LM: That constant over-thinking and analysis must have had you completely cluttered mentally.
SMA: We’re in a pluralistic art world now and there’s no right way to be. There are plenty of people that make a whole career about being hyper-controlled and analytical like Cindy Sherman. That’s not intuitive art but maybe it is. What you ultimately want is to find this place where whatever you’re making is your real voice. That’s the one thing I’ve come down to. So many things are relativized in a post-modern world and there’s really no right or wrong, so what do you say that is right? What is absolute? If you’re a writer, you don’t want to be mediating through some persona. My issue was that I had too much distance from what I thought I was going to make and it wasn’t coming with any type of immediacy from my voice. Now I just do it and I don’t even think about it.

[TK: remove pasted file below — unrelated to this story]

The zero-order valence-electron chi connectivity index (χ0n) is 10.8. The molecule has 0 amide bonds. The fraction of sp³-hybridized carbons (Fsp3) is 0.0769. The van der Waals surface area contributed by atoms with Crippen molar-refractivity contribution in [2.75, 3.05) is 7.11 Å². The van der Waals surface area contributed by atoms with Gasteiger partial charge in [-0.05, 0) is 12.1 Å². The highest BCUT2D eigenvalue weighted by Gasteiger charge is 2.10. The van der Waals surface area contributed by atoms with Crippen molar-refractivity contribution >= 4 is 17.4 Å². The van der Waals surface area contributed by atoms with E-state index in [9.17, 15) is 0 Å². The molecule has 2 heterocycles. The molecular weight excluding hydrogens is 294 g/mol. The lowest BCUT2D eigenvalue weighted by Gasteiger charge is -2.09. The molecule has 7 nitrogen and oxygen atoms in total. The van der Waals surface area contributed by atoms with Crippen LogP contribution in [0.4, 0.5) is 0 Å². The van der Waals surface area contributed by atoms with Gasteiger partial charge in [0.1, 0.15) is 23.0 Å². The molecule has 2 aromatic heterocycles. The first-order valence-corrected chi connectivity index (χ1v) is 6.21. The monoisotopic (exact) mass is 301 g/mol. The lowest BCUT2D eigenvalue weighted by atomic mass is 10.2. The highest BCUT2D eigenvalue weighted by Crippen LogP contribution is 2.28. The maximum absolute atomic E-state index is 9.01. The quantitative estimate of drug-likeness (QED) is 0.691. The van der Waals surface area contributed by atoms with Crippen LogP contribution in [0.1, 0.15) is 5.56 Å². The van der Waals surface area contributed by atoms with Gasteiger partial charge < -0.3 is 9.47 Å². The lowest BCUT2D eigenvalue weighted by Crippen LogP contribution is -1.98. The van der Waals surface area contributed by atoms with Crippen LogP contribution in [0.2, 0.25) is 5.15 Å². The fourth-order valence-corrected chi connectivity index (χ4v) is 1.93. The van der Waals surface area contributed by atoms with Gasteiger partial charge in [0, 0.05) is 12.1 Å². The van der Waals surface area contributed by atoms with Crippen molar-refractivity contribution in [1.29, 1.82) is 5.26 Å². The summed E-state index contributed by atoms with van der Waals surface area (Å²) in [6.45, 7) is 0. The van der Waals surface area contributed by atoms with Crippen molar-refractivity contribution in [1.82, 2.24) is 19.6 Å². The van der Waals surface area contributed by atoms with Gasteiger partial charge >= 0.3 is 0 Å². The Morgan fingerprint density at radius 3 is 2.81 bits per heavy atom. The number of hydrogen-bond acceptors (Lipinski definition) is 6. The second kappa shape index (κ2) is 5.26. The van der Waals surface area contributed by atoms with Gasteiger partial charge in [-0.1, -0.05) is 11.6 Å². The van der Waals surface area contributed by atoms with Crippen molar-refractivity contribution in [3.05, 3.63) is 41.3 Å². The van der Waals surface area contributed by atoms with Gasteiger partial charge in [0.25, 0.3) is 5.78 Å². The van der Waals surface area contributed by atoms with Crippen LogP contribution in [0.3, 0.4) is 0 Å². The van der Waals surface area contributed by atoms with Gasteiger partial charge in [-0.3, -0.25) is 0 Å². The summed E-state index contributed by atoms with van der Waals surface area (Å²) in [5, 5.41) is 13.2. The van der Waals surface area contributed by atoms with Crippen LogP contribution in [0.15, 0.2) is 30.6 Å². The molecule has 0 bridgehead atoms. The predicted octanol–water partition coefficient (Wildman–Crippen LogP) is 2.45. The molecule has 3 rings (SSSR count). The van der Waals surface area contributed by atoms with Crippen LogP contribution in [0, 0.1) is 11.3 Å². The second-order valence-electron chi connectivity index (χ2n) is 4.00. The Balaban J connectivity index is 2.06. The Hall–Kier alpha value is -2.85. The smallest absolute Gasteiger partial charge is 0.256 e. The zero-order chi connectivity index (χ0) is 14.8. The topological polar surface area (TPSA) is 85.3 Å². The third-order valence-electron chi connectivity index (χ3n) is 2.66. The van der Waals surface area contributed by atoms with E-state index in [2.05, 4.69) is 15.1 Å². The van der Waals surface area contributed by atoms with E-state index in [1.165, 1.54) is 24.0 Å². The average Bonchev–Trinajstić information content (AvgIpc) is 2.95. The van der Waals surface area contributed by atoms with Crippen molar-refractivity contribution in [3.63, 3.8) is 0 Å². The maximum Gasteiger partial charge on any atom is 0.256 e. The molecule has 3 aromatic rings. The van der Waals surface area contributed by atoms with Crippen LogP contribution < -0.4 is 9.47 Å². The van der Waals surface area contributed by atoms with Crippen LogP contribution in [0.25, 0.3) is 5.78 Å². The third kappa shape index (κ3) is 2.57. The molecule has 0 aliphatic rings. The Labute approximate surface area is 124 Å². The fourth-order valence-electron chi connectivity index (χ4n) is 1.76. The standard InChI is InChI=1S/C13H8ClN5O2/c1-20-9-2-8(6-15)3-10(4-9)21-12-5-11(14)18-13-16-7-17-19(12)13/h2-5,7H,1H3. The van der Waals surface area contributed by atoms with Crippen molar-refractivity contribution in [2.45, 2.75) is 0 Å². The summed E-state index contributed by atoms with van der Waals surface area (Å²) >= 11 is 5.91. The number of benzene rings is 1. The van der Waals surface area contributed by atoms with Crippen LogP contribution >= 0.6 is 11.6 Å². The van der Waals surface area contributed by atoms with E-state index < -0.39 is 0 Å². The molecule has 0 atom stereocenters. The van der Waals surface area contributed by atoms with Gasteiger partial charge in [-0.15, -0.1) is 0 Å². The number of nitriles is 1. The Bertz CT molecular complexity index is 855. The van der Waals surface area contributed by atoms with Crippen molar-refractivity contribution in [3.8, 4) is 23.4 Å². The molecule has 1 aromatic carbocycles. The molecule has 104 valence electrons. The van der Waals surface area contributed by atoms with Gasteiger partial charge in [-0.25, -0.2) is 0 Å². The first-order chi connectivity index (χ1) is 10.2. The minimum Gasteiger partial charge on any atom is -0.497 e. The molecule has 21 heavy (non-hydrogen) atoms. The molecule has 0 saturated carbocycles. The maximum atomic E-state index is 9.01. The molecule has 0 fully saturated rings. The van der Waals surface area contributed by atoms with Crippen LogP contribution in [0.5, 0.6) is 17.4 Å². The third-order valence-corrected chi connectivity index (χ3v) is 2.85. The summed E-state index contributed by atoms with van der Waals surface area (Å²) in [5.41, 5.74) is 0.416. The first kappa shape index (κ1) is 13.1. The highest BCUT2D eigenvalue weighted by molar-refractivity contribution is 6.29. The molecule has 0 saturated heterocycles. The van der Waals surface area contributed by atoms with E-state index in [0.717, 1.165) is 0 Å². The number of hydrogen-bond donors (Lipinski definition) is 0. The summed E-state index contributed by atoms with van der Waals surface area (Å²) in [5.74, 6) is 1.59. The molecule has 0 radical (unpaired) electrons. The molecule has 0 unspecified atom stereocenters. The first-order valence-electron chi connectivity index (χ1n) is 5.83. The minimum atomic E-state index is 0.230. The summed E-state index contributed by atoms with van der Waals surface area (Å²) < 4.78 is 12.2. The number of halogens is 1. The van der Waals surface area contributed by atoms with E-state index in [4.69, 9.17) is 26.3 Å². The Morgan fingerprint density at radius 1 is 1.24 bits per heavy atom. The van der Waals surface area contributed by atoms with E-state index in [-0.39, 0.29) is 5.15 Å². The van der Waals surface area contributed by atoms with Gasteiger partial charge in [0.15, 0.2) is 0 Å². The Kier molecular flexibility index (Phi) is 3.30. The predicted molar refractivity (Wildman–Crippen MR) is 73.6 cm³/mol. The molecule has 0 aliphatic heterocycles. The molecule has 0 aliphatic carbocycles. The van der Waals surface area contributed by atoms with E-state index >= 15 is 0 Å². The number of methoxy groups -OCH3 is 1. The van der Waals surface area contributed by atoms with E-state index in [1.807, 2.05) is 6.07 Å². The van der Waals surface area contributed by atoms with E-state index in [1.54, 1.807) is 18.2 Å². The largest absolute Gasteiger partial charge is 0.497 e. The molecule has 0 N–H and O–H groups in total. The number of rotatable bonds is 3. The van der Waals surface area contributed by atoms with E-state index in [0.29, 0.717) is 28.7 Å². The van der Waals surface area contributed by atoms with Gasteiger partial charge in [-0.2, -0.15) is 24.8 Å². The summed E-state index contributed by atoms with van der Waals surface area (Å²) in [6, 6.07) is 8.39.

LM: With working in the gallery for three years, did you find you were easily influenced? Were you open to absorbing the visual landscape or did you limit yourself in order to preserve your own practice? What are your tendencies now that you aren’t in that environment any longer?
SMA: There’s two kinds of people in the art world. There are those that like to receive information as much as possible and take full responsibility for everything that’s out there, process it, and distill that into whatever their product as a producer might be. Then there are people who choose to shut that out and live internally. Everyone really is between those two poles, and I think it’s somewhat clear that I like receiving information. I’m not the kind of guy that wants to be in a cave. That being said, I’ve moved toward the middle a little bit because I used to be one of those people that wanted a fire-hose sprayed in his face and there was no friction or problem with that.